Indonesia: Becoming an instant millionaire might be a thing of the past
WHEN tourists in Indonesia change money for the first time, they often get quite a shock.
Even changing a small amount of currency, in the region of US$100, means you will end up with a large wad of banknotes totaling around IDR1,335,774, becoming a millionaire in the process.
As of August 2017, US$1 amounts to around IDR13,357, but a fat wallet stuffed with millions of rupiah may soon become a thing of the past. The Indonesian government is now making moves for redenomination of the currency, which may shave up to four zeros off the rupiah.
The proposal comes from Bank Indonesia, but the government is supporting the redenomination Bill with Coordinating Economic Minister Darmin Nasution leading the charge. There is widespread support in the government for the Bill although Nasution has explained it is yet to be seen how it will be rolled out.
He said: “We have not decided yet whether we will scrap three or four zeroes from the rupiah… If three zeroes are removed, [the resulting figure] is familiar to many people; if you eat at a restaurant and see 40.00 on the menu, that means the price is IDR 40,000 [US$3].”
At the moment, the Indonesian rupiah is one of the least valuable currencies in the world, with coins ranging from IDR100 to IDR1,000 rupiah and notes from IDR1,000 to IDR100,000 rupiah.
The rupiah is also a relatively new currency in global terms and was only recognized as official currency in 1949 even though the first bank notes were printed in 1946.
The first form of currency in Indonesia appeared in around the ninth century when beads were used to make transactions. It wasn’t until the 12th century that gold and silver coins were put into circulation. The first banknotes, called “duit“, were printed by the Dutch East Indies Trading Company. When the Dutch became an official colonial power in the 1800s, they in turn introduced the gulden.
With the occupation of the Japanese during the World War II, however, Dutch banks were suppressed and the Japanese printed their own version of gulden before switching to a different version once independence began to seem like a serious prospect.
This was printed in Indonesian and called the Netherlands Indies roepiah which was arguably an early version of the rupiah used in Indonesia today. After independence in 1945, Indonesians refused to use gulden and phased out Netherlands Indies roepiah in favor of printing their own bank notes.
Now, with the idea of redenomination looming, Indonesian rupiah may change form once again. However, it is not the first time the idea of removing a few zeros from the currency has been discussed. In 2010 Indonesia looked at redenomination, but plans were put on hold due to worries that macroeconomic conditions were not stable enough.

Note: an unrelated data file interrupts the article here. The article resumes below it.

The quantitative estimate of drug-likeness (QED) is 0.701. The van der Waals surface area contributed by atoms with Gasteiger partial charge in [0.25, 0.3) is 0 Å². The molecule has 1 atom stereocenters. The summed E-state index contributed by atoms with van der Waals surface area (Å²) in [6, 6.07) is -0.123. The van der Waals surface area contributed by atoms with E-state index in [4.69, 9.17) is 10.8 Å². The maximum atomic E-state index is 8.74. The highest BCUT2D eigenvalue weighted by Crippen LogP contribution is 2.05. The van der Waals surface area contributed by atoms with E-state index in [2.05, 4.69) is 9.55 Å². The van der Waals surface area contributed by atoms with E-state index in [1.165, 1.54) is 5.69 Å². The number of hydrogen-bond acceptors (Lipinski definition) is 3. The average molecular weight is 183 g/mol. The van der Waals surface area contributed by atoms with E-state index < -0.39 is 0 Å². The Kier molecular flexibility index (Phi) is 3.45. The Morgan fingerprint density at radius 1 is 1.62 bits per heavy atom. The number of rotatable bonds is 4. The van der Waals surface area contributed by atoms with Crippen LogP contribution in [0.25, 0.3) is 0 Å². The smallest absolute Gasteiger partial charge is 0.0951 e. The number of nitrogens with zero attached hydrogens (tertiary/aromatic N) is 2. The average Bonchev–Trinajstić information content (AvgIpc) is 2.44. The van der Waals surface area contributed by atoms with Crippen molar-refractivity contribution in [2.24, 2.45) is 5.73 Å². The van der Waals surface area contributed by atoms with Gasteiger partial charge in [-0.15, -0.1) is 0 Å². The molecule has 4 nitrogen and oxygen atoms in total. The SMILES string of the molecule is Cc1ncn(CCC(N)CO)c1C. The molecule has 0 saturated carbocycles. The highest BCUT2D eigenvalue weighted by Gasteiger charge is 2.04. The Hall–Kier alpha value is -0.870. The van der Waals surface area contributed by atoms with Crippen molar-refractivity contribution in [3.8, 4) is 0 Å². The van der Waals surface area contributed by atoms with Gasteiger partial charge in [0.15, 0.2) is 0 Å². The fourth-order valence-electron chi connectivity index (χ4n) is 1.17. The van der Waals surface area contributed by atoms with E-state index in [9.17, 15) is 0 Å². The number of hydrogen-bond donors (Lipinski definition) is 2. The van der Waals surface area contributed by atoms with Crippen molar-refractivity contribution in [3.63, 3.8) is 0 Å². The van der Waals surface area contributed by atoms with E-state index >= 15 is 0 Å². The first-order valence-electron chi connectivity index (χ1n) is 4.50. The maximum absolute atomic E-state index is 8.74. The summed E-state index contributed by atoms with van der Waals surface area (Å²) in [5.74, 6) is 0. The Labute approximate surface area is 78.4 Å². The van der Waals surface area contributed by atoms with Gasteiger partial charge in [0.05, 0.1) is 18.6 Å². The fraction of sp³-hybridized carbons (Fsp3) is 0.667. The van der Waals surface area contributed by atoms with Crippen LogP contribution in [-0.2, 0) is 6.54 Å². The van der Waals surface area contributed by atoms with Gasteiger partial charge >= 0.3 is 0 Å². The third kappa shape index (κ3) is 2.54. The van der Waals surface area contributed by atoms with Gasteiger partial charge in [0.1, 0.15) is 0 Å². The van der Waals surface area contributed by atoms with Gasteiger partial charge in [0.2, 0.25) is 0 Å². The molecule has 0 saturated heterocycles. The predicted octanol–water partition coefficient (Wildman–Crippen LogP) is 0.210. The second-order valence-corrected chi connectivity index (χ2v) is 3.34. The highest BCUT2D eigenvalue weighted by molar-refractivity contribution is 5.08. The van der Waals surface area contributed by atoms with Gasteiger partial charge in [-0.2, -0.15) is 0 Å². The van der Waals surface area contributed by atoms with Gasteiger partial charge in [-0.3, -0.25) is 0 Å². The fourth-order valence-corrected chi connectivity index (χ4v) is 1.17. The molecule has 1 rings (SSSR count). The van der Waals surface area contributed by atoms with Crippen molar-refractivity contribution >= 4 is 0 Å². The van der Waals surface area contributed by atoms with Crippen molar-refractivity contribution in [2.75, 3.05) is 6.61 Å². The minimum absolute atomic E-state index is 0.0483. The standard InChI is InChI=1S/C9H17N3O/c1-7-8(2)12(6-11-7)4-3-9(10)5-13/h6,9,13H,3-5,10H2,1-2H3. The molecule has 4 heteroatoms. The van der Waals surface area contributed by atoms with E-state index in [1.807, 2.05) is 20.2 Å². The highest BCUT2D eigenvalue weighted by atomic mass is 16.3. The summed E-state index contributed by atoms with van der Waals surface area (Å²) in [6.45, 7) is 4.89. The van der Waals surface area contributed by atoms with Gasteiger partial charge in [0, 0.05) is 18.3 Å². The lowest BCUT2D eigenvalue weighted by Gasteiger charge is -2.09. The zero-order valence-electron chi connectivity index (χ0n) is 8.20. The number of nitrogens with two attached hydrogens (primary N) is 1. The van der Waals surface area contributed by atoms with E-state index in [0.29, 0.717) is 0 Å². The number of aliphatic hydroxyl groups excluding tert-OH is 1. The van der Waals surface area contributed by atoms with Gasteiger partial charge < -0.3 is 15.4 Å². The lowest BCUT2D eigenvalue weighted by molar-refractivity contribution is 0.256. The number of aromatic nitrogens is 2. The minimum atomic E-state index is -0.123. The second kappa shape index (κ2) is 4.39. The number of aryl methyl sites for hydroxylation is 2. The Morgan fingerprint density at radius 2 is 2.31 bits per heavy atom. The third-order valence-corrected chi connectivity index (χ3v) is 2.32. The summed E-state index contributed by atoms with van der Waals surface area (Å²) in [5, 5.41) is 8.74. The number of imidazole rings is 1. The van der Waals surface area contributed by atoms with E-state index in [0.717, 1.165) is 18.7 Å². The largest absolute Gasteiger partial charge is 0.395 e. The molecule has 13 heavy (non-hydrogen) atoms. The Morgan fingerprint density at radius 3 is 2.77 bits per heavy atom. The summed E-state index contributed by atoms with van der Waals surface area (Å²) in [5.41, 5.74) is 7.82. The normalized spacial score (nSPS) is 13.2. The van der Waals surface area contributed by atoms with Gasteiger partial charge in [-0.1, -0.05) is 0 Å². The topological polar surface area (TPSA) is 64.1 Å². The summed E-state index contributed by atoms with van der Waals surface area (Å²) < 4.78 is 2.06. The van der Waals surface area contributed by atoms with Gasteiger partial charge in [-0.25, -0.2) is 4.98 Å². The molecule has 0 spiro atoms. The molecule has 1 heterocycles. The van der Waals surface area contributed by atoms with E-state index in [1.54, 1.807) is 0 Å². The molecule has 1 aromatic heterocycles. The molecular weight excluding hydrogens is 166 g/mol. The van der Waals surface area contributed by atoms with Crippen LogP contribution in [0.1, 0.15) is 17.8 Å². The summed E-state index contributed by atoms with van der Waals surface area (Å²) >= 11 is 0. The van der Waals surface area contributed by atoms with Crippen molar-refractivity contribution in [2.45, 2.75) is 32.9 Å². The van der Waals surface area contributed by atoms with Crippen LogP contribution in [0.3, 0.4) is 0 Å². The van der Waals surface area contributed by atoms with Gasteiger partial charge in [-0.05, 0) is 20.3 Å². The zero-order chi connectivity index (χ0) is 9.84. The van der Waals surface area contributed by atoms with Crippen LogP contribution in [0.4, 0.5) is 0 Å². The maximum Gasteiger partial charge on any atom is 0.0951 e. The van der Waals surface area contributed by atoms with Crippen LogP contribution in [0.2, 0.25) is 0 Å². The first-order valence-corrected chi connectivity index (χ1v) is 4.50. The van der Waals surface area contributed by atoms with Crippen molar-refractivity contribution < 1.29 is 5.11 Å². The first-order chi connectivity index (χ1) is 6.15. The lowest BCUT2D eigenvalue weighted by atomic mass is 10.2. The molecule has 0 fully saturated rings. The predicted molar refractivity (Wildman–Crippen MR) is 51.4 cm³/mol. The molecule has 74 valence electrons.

For many Indonesians, however, the move is long overdue and the rupiah has become a source of international embarrassment. According to Darmin Nasution: “It’s for efficiency and also, a matter of prestige … Ask foreign tourists who exchanged US$300 for piles of rupiah banknotes,” he said. “They might have thought ‘What kind of country is this?’”
But not everyone is in a rush to give the rupiah a makeover. After all, when former president Sukarno suddenly devalued the rupiah by 75 percent in 1959, it caused a widespread backlash as many Indonesians refused to accept the devalued bank notes.
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This fed into much of the political turmoil of 1965, making many Indonesians wary of any changes to the currency, even though denomination and devaluation are different things entirely.
Critics in the current government include Fadli Zon who is a deputy speaker in the House of Representative for the opposition Gerindra Party, “The government should focus on reigning in the budget deficit” [which is approaching the three percent legal limit],” he said.
Despite Fadli’s worries, however, this seems as good a time as any to make the change to the rupiah, with Bank Indonesia governor Agus Martowardojo at pains to stress the positives of the current Indonesian economy, “Indonesia is economically and politically stable… This initiative is good for the economy. But of course, it will take years, as Indonesia is a large country and people have different levels of education.”
How many years is it likely to take exactly? Well, if Indonesia decided to remove three zeros from its currency tomorrow, the initial period of transition would take between one and two years. This would then probably be extended to around six or seven years to allow businesses to adjust to the move and for the old rupiah notes to be phased out of circulation completely.
Importantly, the move to redenomination will not affect the value of the rupiah. It will just be a way to make it simpler for both locals and visitors alike as well as play a strategic role in restoring national pride in the currency.
While many Indonesians may not have to explain the wayward zeros on their banknotes to tourists, for some employees at the front lines such as Indra Nugroho, who works in a bank in Jakarta, the rupiah has become an increasingly thorny issue: “Our money has been an object of ridicule for a long time and we are rather ashamed.”